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Study on contraceptives and HIV risk to be released mid-2019

By Carol Natukunda

Added 12th November 2018 07:27 PM

Dr. Timothy Mastro, a member of the ECHO management committee said they had concluded the study and that findings will be out by mid 2019.

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Dr. Mastro, a member of the ECHO management committee

Dr. Timothy Mastro, a member of the ECHO management committee said they had concluded the study and that findings will be out by mid 2019.

Would a woman  who is using hormonal contraceptives to prevent pregnancy be at a higher risk of contracting HIV? Would she care to protect herself from HIV, given that she is not worried about gettting pregnant?

These are some of the questions that will hopefully be answered by a new  study titled Evidence for Contraceptive Options and HIV Outcomes(ECHO).

Launched in 2015, the randomised clinical trial recruited a total of 7,830 sexually active HIV-negative women aged 16 to 35 at 12 study sites in Kenya, South Africa, Swaziland and Zambia.

Participants were randomly assigned to use of the three contraceptive methods: Depo-Provera (injectable), the implant and the intrauterine device(IUD).

Dr. Timothy Mastro, a member of the ECHO management committee said they had concluded the study and that findings will be out by mid 2019.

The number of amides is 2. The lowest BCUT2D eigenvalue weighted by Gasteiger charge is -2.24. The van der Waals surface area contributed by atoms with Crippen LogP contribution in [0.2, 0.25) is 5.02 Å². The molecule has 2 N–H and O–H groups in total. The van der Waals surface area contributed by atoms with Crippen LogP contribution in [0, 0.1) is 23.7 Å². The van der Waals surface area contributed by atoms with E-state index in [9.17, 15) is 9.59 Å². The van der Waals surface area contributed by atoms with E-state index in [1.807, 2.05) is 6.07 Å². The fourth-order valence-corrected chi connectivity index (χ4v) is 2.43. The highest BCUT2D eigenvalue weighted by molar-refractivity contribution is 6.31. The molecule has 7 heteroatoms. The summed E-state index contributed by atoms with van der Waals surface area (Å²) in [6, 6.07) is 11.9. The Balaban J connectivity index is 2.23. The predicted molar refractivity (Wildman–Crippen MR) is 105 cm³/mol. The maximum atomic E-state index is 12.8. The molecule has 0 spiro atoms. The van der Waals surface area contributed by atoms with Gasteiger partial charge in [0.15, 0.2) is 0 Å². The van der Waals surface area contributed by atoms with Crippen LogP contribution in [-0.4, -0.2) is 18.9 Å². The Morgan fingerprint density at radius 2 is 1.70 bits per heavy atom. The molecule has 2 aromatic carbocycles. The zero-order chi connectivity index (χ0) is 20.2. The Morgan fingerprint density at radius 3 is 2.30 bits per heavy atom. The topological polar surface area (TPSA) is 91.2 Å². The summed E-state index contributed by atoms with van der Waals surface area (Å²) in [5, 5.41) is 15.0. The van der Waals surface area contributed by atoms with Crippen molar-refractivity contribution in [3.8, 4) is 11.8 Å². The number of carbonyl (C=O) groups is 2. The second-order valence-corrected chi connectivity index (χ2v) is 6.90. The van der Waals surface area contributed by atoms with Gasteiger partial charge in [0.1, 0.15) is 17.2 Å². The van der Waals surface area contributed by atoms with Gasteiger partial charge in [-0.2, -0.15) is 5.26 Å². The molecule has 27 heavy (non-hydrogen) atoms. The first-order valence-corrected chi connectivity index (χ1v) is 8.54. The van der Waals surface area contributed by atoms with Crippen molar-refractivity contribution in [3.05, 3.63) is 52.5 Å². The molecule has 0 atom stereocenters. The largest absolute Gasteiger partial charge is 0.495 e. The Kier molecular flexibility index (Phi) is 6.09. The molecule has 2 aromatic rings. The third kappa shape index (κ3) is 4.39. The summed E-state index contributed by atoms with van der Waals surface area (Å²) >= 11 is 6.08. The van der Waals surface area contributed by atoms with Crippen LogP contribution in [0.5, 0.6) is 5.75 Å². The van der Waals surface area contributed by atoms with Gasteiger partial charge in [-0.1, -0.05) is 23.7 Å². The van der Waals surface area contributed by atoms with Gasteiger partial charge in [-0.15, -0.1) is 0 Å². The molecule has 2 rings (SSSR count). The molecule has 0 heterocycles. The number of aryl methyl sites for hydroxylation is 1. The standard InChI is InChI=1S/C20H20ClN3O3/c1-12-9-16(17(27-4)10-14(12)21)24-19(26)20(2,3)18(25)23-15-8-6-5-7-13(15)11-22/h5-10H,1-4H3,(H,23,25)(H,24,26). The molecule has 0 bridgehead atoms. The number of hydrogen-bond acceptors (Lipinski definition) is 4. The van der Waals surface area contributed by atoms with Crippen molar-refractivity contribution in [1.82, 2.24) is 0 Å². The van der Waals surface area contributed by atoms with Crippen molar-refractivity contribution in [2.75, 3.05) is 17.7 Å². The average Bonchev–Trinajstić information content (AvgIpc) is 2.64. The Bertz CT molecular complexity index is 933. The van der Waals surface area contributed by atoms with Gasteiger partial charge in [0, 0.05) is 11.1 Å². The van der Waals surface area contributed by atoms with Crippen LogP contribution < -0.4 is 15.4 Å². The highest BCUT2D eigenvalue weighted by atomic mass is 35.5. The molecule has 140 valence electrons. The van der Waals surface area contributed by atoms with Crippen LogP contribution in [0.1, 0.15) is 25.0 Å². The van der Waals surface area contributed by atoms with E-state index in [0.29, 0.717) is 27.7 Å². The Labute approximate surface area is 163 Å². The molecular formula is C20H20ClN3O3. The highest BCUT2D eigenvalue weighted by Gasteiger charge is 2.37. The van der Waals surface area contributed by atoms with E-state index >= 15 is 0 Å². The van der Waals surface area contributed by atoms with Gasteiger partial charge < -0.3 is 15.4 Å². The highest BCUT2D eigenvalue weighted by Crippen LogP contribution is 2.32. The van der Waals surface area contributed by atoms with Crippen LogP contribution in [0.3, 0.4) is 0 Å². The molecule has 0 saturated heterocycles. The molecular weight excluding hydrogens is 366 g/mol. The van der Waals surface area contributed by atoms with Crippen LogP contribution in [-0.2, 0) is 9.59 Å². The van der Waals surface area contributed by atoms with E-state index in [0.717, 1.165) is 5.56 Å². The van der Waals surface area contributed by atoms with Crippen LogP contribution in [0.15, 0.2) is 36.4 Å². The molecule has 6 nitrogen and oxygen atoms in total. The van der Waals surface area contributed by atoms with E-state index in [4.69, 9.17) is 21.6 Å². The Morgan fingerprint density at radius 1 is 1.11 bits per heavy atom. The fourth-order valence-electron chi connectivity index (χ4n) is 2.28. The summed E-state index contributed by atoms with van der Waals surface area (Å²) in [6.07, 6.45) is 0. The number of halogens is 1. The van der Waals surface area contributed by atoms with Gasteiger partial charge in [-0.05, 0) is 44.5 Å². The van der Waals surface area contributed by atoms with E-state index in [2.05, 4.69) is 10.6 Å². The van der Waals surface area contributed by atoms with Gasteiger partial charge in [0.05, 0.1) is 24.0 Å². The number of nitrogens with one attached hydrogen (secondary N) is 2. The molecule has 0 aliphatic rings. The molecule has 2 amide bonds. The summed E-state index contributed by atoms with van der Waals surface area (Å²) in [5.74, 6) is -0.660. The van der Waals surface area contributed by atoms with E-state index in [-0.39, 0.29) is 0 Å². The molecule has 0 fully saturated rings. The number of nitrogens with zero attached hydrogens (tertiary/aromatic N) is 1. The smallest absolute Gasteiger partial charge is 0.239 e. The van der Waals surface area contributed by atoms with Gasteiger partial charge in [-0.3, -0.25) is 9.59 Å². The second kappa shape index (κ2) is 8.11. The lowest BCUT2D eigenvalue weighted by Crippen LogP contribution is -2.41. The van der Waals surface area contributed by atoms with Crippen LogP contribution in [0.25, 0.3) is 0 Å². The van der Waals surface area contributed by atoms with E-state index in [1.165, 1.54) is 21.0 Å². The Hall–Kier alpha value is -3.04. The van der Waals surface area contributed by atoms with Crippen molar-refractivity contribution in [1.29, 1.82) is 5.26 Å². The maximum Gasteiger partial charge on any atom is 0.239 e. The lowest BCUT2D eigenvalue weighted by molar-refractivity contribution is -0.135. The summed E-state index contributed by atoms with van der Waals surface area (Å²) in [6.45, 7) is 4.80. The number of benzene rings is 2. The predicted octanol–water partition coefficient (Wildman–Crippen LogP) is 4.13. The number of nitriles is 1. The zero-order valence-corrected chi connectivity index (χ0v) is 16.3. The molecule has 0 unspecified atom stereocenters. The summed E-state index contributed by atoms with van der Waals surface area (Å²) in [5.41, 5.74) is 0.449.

He said the purpose of the trial was to determine whether there is an increased risk of HIV acquisition associated with use of hormonal contraception.

"Women like injectables. They can use them without their partners knowing to avoid unwanted pregnancies and unsafe abortions. But there is uncertainty over whether that causes HIV," said Mastro.

"The women that are not on injectables choose to use condoms. Those on Depo (injectable contraceptives) are not worried about getting pregnant and may not use condoms," he added.

Mastro said the randomised trial would provide policy makers with the highest quality scientific evidence on hormonal contraceptives and HIV.

"It will provide evidence of this casual relationship. It will also assess whether the risk of acquiring HIV different with the use of Depo, Implants and the IUD. Besides HIV acquisition, investigators will analyse pregnancy, method continuation rates and complications associated with contraceptive use," said Mastro, who is also the the Chief Science Officer at FHI 360.

Participating women were encouraged to remain on their assigned methods for the duration of the ECHO trial but could change methods if they wished.

The study was conducted by several partners including World Health Organisation and FHI 360.

Mastro was addressing a workshop for journalists ahead of the International Conference on Family Planning taking place in Kigali, Rwanda this week from November 12 -15, 2018.

Under the theme "Investing for a lifetime of returns," the conference has brought together over 3,000 high-level policy makers, scientists, researchers, youth and civil society organisations from about 120 countries. Participants will share research, knowledge and practices to expand access to family planning services.

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